It comes with Tamrac’s tripod foot pocket and attachment strap for putting a small tripod on the back. The pocket is just about big enough for one tripod foot, so the tripod isn’t very stable – making the pocket big enough to hold two feet would have been better. Having said that, it adds a fair amount to the weight of the bag and makes the bag awkward to use, but it’s nice to have the option.

In Conclusion

Overall, it’s hard to fault the Evolution 6. Sure, the top compartment could be bigger, the tripod system could be improved and the top accessory pockets aren’t really designed to hold much, but I can’t really find much else to pick on.

I set out to find a bag that held a camera, a couple of lenses, flash and extra bits and pieces, was comfortable for a whole day of shooting and a bag that allowed me to get at my gear easily and quickly. The Evolution 6 ticks all those and then some. I give it a nine out of ten. Not perfect, but near enough.

Pics

Easily fits a D90 and the camera comes out of the hatch without a struggle. The top pocket fits a mobile.

The other side showing the 18-105 attached to the D90. On either side is a Nissin Di622 flash and a Nikon 70-300ED and a couple of lens pens.

What I keep in the top compartment: a 1ltr snugpack holding charger, remote release and cables, batteries for camera and flash, lens hoods, quick strap (imitation black rapid) including attachment plate, pen, soft box for the flash, cloth, lens cap and body cap. It’s a tight squeeze, but it all fits.

Advertisements

Waddington Air Show 2011

Much of my teenage years were spent engaged with airplanes, either making models, flying them, or going to air shows, but I was an Air Cadet, so I had an excuse. I haven’t been to many air shows since, in fact, only one a few years ago, and since my Dad and I are both embarking on a photographic journey, it seemed a good challenge to shoot an air show. (As well as being an excuse to enjoy the spectacle again.)

The last time I went to an air show was really the first time I photographed one; armed with a Zenit 11 and a telephoto zoom up to 200mm. The lens wasn’t long enough – got lots of pictures of dots in the sky – and to add insult to injury, the Zenit chose that day to have shutter problems, so all the negatives had dark and light bands across them. For me, this was an opportunity to try again.

RAF Waddington is not far from where both of us live, so it was a good location. It’s also one of the biggest RAF shows still running. Added to which, not only were the Red Arrows flying, but the Battle of Britain Memorial flight, the Sally B B-17, the last flying Vulcan bomber and the USAF Thunderbirds. What’s not to like about that line up.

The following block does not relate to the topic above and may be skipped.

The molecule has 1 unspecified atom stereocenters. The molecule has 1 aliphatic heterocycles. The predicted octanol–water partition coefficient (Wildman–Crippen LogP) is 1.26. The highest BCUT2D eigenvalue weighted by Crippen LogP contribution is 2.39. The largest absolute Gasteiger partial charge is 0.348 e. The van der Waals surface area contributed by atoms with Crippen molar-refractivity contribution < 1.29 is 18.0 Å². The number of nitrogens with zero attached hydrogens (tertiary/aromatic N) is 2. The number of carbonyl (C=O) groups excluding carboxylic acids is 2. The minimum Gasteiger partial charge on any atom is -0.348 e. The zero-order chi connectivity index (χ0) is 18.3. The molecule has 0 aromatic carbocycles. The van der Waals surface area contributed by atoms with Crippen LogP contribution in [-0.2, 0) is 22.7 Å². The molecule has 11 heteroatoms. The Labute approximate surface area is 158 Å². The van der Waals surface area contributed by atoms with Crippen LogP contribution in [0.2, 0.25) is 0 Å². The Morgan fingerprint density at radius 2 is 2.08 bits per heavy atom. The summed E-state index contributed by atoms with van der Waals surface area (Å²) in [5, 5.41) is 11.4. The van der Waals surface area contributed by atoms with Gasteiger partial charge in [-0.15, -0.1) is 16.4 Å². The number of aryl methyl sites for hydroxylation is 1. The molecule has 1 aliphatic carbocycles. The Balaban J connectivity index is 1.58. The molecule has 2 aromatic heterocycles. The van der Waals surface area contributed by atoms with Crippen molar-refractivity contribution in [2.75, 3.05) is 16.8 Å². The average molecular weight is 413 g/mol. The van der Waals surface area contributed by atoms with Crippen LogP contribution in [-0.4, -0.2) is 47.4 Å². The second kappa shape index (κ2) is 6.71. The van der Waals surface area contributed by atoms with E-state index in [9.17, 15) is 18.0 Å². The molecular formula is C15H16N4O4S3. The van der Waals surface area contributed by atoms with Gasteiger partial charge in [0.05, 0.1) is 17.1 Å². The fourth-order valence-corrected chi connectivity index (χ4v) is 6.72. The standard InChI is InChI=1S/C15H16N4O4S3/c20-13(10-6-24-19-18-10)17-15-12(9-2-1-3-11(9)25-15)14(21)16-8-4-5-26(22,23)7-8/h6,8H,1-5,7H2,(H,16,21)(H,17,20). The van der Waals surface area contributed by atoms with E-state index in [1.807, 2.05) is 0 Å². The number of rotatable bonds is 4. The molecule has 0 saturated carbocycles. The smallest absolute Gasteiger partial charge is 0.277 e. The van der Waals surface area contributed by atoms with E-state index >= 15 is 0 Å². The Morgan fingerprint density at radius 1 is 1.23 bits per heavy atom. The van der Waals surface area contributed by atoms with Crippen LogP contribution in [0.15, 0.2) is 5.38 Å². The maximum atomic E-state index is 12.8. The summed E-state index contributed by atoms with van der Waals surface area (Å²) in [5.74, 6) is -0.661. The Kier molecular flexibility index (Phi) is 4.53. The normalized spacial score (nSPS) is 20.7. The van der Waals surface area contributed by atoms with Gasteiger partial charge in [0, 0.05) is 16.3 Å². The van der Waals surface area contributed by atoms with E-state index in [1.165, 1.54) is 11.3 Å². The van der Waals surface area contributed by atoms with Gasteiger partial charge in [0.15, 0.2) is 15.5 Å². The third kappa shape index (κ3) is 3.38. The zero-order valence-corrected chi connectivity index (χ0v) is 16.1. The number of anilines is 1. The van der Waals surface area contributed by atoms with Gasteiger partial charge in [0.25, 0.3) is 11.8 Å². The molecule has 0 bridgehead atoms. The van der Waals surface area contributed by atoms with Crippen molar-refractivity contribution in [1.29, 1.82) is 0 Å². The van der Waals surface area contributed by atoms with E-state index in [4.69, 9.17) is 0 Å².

The sky was pretty good. Clear blue with gathering cloud, so there was potential for some nice backgrounds to the flying display. The biggest challenge though was that we were shooting directly into the sun. Another challenge was the fence. Rather than take our chances with finding a good spot, we opted for an enclosure where we could come and go. Only some bright spark sat the enclosure about ten feet away from the fence, so any take off and landing shots were going to have that at the bottom of the pic. The last challenge were people moving to and fro between displays, so often, I’d line the camera up, follow the plane, and someone would be standing right where I wanted the shot. Oh well. It was a lot of fun, and the problems became part of the fun.

I set +1.5 exposure compensation to cope with shooting into the sun and slapped it on shutter priority and high continuous shooting. I took about 500 shots and still missed most of the crossovers from the Red Arrows and the Thunderbirds. You really do need fast reflexes, even with a high burst rate.

Highlight of the day was, without doubt, the Red Arrows. I’ve seen them several times and they never fail to impress. My favourite shot of the day was an unusual one, of a lone Hawk hidden partially by smoke trails. I like it because it’s different, and it somehow evokes the grace and the excitement of their display.Lone Red Arrow Hawk

Another Red Arrows pic I liked was of the Apollo formation sweeping around. My only regret with this one was just clipping the bottom wing of the formation. I still like it though.Red Arrows in Apollo Formation